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Transport through the fourth dimension
A nice advantage of using Windows' built-in backup tools is integration with a little known but very useful Vista feature known as Shadow Copy. Much like Apple's vaunted Time Machine, Shadow Copy retains multiple versions of files as you work on them and will allow you to go back and restore previous versions at will. Strangely, this feature isn't available in Home versions of Windows Vista, which makes Microsoft's product segmentation chafe me even more. Shadow Copy works by saving incremental changes to files on any volume that has System Protection enabled. By default, that means the main system drive but not other drives, so I had to go and enable it on my RAID 1 array. Shadow Copy works by saving incremental changes to files, so it doesn't occupy a tremendous amount of space. I believe Microsoft estimates about 15% of a drive will be occupied by Shadow Copy data—well worth it, in my view.

Shadow Copies are accessible by going to the "Previous Versions" tab in a file or directory's properties. And, as you can see in the screenshot above, previous versions of the file that were captured in a backup job are also available to be restored or copied via this dialog box. Very slick—and eminently useful.

Last lines of defense
The combination of Shadow Copies, a system drive image, a local RAID mirror, scheduled backups from our other PCs to that mirror, and weekly backups of that RAID 1 array to an external hard drive adds up to pretty decent protection against user screw-ups, malware data holocausts, and hardware failures. What it doesn't do is protect against larger problems, such as fires, floods, and theft. If you take a backup route similar to mine, you will want to be very careful where you store that offline backup drive—a fireproof safe might be a good place. One might also wish to add additional external drives to the backup rotation, so that one of them can be stored off-site, either at a trusted friend or relative's house or in a safety deposit box.

My last line of defense against catastrophic loss of my most critical data, though, was to take advantage of a free offer from an online backup service called iDrive. This firm offers 2GB of online storage via its iDrive Basic backup client absolutely free.

The software is simple to set up and use, and one can choose exactly which files to include in the backup job. I chose only my most critical files from programs like Quicken, key business documents, registration keys for software I've purchased online, and the contents of my Documents directory. This most precious information would be the worst to lose, and since iDrive doesn't mind, I decided to back up those files every night. This last little piece of the puzzle has given me the most peace of mind, I must admit, because it's a different class of protection than any local backup alone can offer.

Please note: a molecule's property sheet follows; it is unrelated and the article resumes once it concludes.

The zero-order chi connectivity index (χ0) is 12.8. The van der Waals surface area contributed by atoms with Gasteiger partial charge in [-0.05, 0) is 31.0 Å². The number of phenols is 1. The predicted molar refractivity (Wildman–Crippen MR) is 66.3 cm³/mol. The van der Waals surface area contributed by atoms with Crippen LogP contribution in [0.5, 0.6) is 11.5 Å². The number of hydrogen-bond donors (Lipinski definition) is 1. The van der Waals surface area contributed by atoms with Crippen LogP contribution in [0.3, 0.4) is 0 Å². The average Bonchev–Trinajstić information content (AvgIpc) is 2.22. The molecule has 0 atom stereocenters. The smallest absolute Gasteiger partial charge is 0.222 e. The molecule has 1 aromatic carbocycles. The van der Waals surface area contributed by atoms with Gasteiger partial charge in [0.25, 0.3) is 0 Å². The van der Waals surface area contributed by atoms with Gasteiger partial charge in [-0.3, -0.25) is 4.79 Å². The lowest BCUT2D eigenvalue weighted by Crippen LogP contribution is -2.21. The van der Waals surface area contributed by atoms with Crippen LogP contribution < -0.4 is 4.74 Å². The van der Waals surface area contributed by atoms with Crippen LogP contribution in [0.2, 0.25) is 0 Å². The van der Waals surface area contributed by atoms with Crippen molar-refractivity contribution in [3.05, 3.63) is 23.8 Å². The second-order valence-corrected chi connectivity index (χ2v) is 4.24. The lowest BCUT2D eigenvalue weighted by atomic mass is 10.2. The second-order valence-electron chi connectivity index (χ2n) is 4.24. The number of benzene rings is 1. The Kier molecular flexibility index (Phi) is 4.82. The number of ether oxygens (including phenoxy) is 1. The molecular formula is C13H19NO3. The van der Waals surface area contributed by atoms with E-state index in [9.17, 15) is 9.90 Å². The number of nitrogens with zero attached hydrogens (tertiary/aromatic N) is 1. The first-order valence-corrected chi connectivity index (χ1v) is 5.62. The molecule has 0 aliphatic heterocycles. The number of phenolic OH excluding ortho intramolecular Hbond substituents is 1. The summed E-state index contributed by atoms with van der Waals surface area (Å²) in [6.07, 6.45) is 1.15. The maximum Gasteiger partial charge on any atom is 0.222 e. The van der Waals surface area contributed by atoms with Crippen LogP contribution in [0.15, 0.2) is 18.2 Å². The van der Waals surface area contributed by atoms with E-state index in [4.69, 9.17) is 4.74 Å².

Of course, 2GB won't begin to contain the growing collection of family pictures a we've produced with eight-megapixel cameras, not to mention the baby videos coming out of our new HD camcorder. This is where optical storage comes into play for me. I plan to burn the family picture and video collections to DVD periodically and give them to my parents to keep. One can pay more for additional storage capacity at iDrive or other online backup services, but my since my total data set is just under half a terabyte and I have a pretty slow upstream on my cable Internet service, that doesn't seem entirely practical for such needs. iDrive has so far been excellent for me, though, so I may change my view on this front in time.

The bottom line is that a fairly well integrated, rational backup strategy was really pretty easy to devise, once I devoted a little time and attention to it. The software tools I used cost me nothing more than I'd already paid for Vista, yet I have achieved everything I'd hoped—and more, thanks to some nice tricks like Shadow Copy integration. If you haven't taken the time to think through your own backup strategy, I'd encourage you to go ahead and give it a crack. You'll find that it's more rewarding than procrastination and, if you have a bit of computer geek in you, maybe even more fun.

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